Online cancellation mobs are instruments of injustice. They don’t protect victims, they create them. They don’t create change. They stay in their digital plot. And they don’t just harm the targets. They harm the participants. They poison the imagination, they dehumanize, and they reinforce a self-righteous sense that such a fate must be deserved.
I want to make one more brief comment about the kerfuffle du jour in online evangelicalism this past week, although the point really goes beyond it. The following has been said repeatedly, by many people, in a wide variety of circumstances:
A) There is no such thing as “cancel culture.”
B) Even if there was, it’s an important part of keeping powerful people accountable.
My suspicion is that people who say A don’t actually believe it. I don’t know how anybody could spend time online and come away genuinely convinced there is no such thing as outrage mobs or cancellation campaigns. And in fact, I think just about everyone knows these things exist. The question is whether they are good or bad. So people who claim there is no such thing as cancel culture are often defining “cancel culture” to mean, “A way for innocent people to get harmed by social media,” and the way they deny its existence is to presume that anybody who gets canceled is not innocent.
So the really relevant point of contention is B. Allow me a brief space to explain why I think B is mistaken, both in its premise and its conclusion.
Cancel culture does not keep people “accountable.” It does punish them. It does trigger bad consequences for them. It can make them go away and not say or do anything online anymore. But this is not accountability; it’s just erasure. A mechanism for accountability, whether in government, church, business, or personal relationships rests on a foundation of mutual agreement. Government accountability to voters is part of what it means to participate in the U.S. political system; if you dislike this accountability, you can opt out of running for office, and you don’t have to ever experience it. Church accountability (I’m thinking especially for pastors and leaders) assumes a shared moral framework that is presented to the pastor before he is hired or ordained. If you don’t think you want to be accountable in that way, you can decline to be in pastoral ministry (and in fact, the Bible assumes that most Christians won’t be in that position).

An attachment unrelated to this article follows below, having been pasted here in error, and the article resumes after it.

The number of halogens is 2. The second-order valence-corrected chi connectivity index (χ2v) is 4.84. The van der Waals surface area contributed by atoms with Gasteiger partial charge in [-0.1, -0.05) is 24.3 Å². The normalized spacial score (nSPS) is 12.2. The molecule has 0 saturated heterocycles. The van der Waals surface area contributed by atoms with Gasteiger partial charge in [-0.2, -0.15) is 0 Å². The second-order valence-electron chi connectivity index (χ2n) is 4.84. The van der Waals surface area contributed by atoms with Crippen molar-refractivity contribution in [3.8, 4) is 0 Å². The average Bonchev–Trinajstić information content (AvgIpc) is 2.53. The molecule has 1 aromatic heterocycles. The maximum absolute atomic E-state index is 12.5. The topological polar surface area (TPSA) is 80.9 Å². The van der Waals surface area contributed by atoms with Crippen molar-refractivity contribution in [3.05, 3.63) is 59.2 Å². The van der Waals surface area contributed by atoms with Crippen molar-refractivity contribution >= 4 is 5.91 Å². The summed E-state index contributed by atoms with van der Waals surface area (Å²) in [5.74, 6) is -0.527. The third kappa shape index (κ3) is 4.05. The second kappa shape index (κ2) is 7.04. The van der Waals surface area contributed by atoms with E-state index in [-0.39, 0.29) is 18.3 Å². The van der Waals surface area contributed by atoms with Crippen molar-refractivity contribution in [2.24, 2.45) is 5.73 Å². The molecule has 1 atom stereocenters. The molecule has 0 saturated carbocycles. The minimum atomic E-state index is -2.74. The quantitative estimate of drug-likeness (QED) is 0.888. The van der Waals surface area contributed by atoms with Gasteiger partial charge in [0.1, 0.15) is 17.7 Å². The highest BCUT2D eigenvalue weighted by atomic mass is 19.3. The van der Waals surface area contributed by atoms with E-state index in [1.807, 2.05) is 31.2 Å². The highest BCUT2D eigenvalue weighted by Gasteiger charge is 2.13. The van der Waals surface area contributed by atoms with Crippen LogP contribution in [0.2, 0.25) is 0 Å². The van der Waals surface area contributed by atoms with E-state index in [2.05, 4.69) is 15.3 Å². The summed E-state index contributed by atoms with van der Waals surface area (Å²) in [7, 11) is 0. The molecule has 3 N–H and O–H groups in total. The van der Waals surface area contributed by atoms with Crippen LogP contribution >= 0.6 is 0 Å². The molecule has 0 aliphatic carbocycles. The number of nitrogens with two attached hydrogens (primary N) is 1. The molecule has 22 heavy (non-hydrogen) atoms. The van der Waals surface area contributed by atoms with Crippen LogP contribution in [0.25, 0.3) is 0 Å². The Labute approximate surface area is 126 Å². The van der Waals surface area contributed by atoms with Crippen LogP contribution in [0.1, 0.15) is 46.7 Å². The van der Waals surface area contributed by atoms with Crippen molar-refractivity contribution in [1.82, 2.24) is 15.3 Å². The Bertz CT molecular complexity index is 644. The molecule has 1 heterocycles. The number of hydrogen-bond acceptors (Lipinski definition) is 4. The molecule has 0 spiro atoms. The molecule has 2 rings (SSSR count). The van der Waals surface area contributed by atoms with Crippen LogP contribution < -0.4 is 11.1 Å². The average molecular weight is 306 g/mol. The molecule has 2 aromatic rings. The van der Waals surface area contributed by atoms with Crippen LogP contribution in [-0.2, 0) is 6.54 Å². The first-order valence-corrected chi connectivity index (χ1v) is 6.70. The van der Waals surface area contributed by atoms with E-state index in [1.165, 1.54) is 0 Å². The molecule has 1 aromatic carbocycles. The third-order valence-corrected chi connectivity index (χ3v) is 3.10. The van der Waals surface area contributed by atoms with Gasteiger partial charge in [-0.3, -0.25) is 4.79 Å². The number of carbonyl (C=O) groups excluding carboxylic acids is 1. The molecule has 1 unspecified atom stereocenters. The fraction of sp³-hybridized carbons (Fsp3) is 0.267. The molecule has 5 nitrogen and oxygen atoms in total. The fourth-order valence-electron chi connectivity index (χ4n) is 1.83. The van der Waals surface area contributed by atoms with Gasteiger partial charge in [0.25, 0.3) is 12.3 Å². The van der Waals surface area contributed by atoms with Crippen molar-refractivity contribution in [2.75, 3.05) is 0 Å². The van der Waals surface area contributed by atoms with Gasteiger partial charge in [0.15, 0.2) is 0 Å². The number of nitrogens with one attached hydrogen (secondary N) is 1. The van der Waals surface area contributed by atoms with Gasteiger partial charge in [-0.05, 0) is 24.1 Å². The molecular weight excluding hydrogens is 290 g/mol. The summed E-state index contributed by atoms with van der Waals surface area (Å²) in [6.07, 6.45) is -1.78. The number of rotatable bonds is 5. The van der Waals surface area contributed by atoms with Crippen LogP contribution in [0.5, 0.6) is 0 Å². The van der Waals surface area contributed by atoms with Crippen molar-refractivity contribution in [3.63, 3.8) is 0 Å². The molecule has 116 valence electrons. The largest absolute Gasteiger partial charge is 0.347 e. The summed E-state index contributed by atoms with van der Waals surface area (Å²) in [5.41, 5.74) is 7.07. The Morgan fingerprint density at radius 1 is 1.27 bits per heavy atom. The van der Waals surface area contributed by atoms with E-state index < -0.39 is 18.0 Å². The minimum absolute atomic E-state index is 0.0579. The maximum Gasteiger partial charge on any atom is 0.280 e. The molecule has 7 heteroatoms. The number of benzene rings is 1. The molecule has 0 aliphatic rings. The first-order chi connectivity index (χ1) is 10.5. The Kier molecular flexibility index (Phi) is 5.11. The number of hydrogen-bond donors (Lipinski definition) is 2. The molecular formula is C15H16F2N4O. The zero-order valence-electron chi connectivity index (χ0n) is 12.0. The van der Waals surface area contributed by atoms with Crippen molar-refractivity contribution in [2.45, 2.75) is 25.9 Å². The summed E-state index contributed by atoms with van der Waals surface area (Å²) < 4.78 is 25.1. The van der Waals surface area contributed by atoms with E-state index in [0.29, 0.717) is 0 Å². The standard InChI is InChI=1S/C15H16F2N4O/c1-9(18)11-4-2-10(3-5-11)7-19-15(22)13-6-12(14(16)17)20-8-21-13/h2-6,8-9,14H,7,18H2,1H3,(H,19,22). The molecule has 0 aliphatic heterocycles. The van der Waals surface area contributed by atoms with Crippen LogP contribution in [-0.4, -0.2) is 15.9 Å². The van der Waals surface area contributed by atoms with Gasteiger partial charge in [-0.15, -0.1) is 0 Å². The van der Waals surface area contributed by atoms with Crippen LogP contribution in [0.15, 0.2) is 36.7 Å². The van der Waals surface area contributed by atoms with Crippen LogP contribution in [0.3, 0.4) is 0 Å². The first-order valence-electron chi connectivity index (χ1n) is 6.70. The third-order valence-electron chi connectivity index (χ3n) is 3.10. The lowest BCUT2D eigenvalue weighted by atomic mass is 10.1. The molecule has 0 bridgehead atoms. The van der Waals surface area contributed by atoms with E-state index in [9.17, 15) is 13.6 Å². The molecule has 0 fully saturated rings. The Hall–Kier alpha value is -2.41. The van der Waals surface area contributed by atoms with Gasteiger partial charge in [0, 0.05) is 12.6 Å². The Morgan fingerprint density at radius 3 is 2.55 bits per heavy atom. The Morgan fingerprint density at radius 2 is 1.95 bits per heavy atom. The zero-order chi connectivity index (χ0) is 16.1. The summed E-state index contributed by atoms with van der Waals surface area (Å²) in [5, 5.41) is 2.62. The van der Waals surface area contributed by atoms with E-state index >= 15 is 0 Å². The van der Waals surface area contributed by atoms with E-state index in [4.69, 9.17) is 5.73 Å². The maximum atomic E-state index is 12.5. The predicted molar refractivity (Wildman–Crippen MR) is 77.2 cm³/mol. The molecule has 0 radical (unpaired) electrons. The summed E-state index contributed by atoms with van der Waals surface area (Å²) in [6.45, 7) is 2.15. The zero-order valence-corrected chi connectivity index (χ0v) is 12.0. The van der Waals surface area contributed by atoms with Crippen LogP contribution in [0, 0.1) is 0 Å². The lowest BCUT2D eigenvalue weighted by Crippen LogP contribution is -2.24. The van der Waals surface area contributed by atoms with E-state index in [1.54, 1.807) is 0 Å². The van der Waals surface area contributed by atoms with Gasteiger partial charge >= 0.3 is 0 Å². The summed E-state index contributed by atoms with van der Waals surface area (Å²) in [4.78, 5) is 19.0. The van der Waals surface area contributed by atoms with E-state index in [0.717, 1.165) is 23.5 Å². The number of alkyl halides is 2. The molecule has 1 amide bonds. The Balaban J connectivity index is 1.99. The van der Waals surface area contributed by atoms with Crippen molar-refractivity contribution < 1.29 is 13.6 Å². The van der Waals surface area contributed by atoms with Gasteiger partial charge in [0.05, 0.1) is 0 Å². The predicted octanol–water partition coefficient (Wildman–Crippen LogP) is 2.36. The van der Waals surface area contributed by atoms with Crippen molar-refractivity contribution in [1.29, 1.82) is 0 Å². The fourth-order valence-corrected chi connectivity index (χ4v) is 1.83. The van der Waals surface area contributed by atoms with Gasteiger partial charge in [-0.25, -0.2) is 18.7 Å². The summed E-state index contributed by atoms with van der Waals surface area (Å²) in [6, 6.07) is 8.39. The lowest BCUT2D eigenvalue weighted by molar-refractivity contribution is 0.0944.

The point is that in any meaningful accountability relationship, the parties being held accountable and the parties holding accountable have some shared sense of what’s expected, what’s being enforced. And the reason this is important is that it establishes a kind of mutual accountability between the parties. The pastor knows what he is accountable for, the congregation knows what they obligated to hold him accountable to, and both the pastor and the congregation know each other’s particular obligations.